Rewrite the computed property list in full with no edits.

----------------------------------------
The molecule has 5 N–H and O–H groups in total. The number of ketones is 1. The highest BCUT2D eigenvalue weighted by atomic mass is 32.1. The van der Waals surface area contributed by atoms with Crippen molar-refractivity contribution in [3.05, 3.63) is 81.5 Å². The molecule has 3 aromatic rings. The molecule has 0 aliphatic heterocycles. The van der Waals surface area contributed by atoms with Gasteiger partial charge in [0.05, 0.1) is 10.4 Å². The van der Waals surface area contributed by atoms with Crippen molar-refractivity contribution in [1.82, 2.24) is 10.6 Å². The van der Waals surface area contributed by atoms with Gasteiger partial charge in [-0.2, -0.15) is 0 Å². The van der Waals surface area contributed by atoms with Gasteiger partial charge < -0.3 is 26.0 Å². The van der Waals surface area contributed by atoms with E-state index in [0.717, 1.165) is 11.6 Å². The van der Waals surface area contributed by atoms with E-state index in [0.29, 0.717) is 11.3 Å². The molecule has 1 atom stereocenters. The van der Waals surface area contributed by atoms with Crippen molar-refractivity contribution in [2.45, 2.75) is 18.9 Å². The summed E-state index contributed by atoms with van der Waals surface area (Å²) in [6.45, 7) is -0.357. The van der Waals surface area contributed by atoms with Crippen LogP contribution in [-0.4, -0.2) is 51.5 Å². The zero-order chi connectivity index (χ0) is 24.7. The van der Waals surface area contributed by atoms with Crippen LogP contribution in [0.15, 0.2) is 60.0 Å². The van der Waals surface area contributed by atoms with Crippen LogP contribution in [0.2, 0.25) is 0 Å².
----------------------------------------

The molecule has 5 N–H and O–H groups in total. The number of ketones is 1. The highest BCUT2D eigenvalue weighted by atomic mass is 32.1. The van der Waals surface area contributed by atoms with Crippen molar-refractivity contribution in [3.05, 3.63) is 81.5 Å². The molecule has 3 aromatic rings. The molecule has 0 aliphatic heterocycles. The van der Waals surface area contributed by atoms with Gasteiger partial charge in [0.05, 0.1) is 10.4 Å². The van der Waals surface area contributed by atoms with Crippen molar-refractivity contribution in [1.82, 2.24) is 10.6 Å². The van der Waals surface area contributed by atoms with Gasteiger partial charge in [-0.2, -0.15) is 0 Å². The van der Waals surface area contributed by atoms with Gasteiger partial charge < -0.3 is 26.0 Å². The van der Waals surface area contributed by atoms with E-state index in [0.717, 1.165) is 11.6 Å². The van der Waals surface area contributed by atoms with E-state index in [0.29, 0.717) is 11.3 Å². The molecule has 1 atom stereocenters. The van der Waals surface area contributed by atoms with Crippen molar-refractivity contribution in [2.45, 2.75) is 18.9 Å². The summed E-state index contributed by atoms with van der Waals surface area (Å²) in [6.45, 7) is -0.357. The van der Waals surface area contributed by atoms with Crippen LogP contribution in [-0.4, -0.2) is 51.5 Å². The zero-order chi connectivity index (χ0) is 24.7. The van der Waals surface area contributed by atoms with Crippen LogP contribution in [0.15, 0.2) is 60.0 Å². The van der Waals surface area contributed by atoms with Crippen LogP contribution in [0.2, 0.25) is 0 Å².